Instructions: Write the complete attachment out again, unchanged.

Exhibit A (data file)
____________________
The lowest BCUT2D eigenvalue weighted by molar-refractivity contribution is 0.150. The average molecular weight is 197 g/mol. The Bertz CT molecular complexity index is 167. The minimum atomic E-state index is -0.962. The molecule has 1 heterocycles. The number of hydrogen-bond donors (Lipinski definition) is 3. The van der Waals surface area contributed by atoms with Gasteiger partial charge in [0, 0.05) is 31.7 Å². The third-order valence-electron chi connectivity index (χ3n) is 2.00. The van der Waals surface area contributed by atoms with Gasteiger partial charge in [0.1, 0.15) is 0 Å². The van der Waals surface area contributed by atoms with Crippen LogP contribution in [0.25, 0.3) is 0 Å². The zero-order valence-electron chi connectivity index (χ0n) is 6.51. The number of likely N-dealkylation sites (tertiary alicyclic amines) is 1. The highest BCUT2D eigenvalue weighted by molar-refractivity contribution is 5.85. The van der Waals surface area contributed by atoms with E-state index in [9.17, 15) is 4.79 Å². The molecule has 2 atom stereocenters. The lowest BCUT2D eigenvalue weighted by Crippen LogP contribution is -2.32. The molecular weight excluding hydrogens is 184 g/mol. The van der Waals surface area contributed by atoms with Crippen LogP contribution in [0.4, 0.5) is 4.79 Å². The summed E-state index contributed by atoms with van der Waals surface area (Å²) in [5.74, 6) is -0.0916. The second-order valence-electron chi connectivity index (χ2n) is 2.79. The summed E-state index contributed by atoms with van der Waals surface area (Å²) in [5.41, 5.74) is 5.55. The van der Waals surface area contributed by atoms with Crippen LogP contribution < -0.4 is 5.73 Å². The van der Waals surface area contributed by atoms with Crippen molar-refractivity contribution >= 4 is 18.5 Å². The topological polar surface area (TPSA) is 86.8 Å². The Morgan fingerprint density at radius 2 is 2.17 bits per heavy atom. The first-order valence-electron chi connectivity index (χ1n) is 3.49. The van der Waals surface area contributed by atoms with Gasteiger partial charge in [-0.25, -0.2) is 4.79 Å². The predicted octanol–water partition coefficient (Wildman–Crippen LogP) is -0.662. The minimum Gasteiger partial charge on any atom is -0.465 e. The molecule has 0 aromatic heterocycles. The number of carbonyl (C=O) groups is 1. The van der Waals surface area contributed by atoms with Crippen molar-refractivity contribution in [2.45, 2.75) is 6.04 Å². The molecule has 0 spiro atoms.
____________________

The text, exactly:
The lowest BCUT2D eigenvalue weighted by molar-refractivity contribution is 0.150. The average molecular weight is 197 g/mol. The Bertz CT molecular complexity index is 167. The minimum atomic E-state index is -0.962. The molecule has 1 heterocycles. The number of hydrogen-bond donors (Lipinski definition) is 3. The van der Waals surface area contributed by atoms with Gasteiger partial charge in [0, 0.05) is 31.7 Å². The third-order valence-electron chi connectivity index (χ3n) is 2.00. The van der Waals surface area contributed by atoms with Gasteiger partial charge in [0.1, 0.15) is 0 Å². The van der Waals surface area contributed by atoms with Crippen LogP contribution in [0.25, 0.3) is 0 Å². The zero-order valence-electron chi connectivity index (χ0n) is 6.51. The number of likely N-dealkylation sites (tertiary alicyclic amines) is 1. The highest BCUT2D eigenvalue weighted by molar-refractivity contribution is 5.85. The van der Waals surface area contributed by atoms with E-state index in [9.17, 15) is 4.79 Å². The molecule has 2 atom stereocenters. The lowest BCUT2D eigenvalue weighted by Crippen LogP contribution is -2.32. The molecular weight excluding hydrogens is 184 g/mol. The van der Waals surface area contributed by atoms with Crippen LogP contribution in [0.4, 0.5) is 4.79 Å². The summed E-state index contributed by atoms with van der Waals surface area (Å²) in [5.74, 6) is -0.0916. The second-order valence-electron chi connectivity index (χ2n) is 2.79. The summed E-state index contributed by atoms with van der Waals surface area (Å²) in [5.41, 5.74) is 5.55. The van der Waals surface area contributed by atoms with Crippen LogP contribution < -0.4 is 5.73 Å². The van der Waals surface area contributed by atoms with Crippen molar-refractivity contribution >= 4 is 18.5 Å². The topological polar surface area (TPSA) is 86.8 Å². The Morgan fingerprint density at radius 2 is 2.17 bits per heavy atom. The first-order valence-electron chi connectivity index (χ1n) is 3.49. The van der Waals surface area contributed by atoms with Gasteiger partial charge in [-0.25, -0.2) is 4.79 Å². The predicted octanol–water partition coefficient (Wildman–Crippen LogP) is -0.662. The minimum Gasteiger partial charge on any atom is -0.465 e. The molecule has 0 aromatic heterocycles. The number of carbonyl (C=O) groups is 1. The van der Waals surface area contributed by atoms with Crippen molar-refractivity contribution in [2.45, 2.75) is 6.04 Å². The molecule has 0 spiro atoms.